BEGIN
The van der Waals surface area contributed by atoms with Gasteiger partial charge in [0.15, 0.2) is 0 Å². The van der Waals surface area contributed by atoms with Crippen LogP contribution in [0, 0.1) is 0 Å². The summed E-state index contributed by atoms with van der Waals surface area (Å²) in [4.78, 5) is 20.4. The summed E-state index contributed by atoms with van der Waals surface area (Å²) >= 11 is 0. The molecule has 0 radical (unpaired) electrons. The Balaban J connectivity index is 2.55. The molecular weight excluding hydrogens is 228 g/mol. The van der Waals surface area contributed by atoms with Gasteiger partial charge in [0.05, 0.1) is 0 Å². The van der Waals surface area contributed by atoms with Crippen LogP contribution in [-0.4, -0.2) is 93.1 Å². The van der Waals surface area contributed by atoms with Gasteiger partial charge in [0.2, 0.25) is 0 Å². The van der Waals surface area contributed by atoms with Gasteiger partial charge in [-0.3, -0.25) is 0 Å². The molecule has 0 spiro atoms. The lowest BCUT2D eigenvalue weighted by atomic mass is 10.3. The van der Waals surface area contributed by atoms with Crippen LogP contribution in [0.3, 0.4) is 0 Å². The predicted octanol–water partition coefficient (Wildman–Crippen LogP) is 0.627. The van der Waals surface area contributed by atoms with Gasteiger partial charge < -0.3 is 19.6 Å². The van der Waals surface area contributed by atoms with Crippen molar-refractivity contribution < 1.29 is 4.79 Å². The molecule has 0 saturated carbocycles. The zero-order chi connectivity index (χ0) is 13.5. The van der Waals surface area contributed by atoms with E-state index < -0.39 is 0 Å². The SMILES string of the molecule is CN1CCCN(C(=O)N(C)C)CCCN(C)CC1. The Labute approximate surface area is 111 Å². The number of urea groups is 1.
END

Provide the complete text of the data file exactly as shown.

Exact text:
The van der Waals surface area contributed by atoms with Gasteiger partial charge in [0.15, 0.2) is 0 Å². The van der Waals surface area contributed by atoms with Crippen LogP contribution in [0, 0.1) is 0 Å². The summed E-state index contributed by atoms with van der Waals surface area (Å²) in [4.78, 5) is 20.4. The summed E-state index contributed by atoms with van der Waals surface area (Å²) >= 11 is 0. The molecule has 0 radical (unpaired) electrons. The Balaban J connectivity index is 2.55. The molecular weight excluding hydrogens is 228 g/mol. The van der Waals surface area contributed by atoms with Gasteiger partial charge in [0.05, 0.1) is 0 Å². The van der Waals surface area contributed by atoms with Crippen LogP contribution in [-0.4, -0.2) is 93.1 Å². The van der Waals surface area contributed by atoms with Gasteiger partial charge in [0.2, 0.25) is 0 Å². The van der Waals surface area contributed by atoms with Gasteiger partial charge in [-0.3, -0.25) is 0 Å². The molecule has 0 spiro atoms. The lowest BCUT2D eigenvalue weighted by atomic mass is 10.3. The van der Waals surface area contributed by atoms with Crippen LogP contribution in [0.3, 0.4) is 0 Å². The predicted octanol–water partition coefficient (Wildman–Crippen LogP) is 0.627. The van der Waals surface area contributed by atoms with Gasteiger partial charge < -0.3 is 19.6 Å². The van der Waals surface area contributed by atoms with Crippen molar-refractivity contribution < 1.29 is 4.79 Å². The molecule has 0 saturated carbocycles. The zero-order chi connectivity index (χ0) is 13.5. The van der Waals surface area contributed by atoms with E-state index < -0.39 is 0 Å². The SMILES string of the molecule is CN1CCCN(C(=O)N(C)C)CCCN(C)CC1. The Labute approximate surface area is 111 Å². The number of urea groups is 1.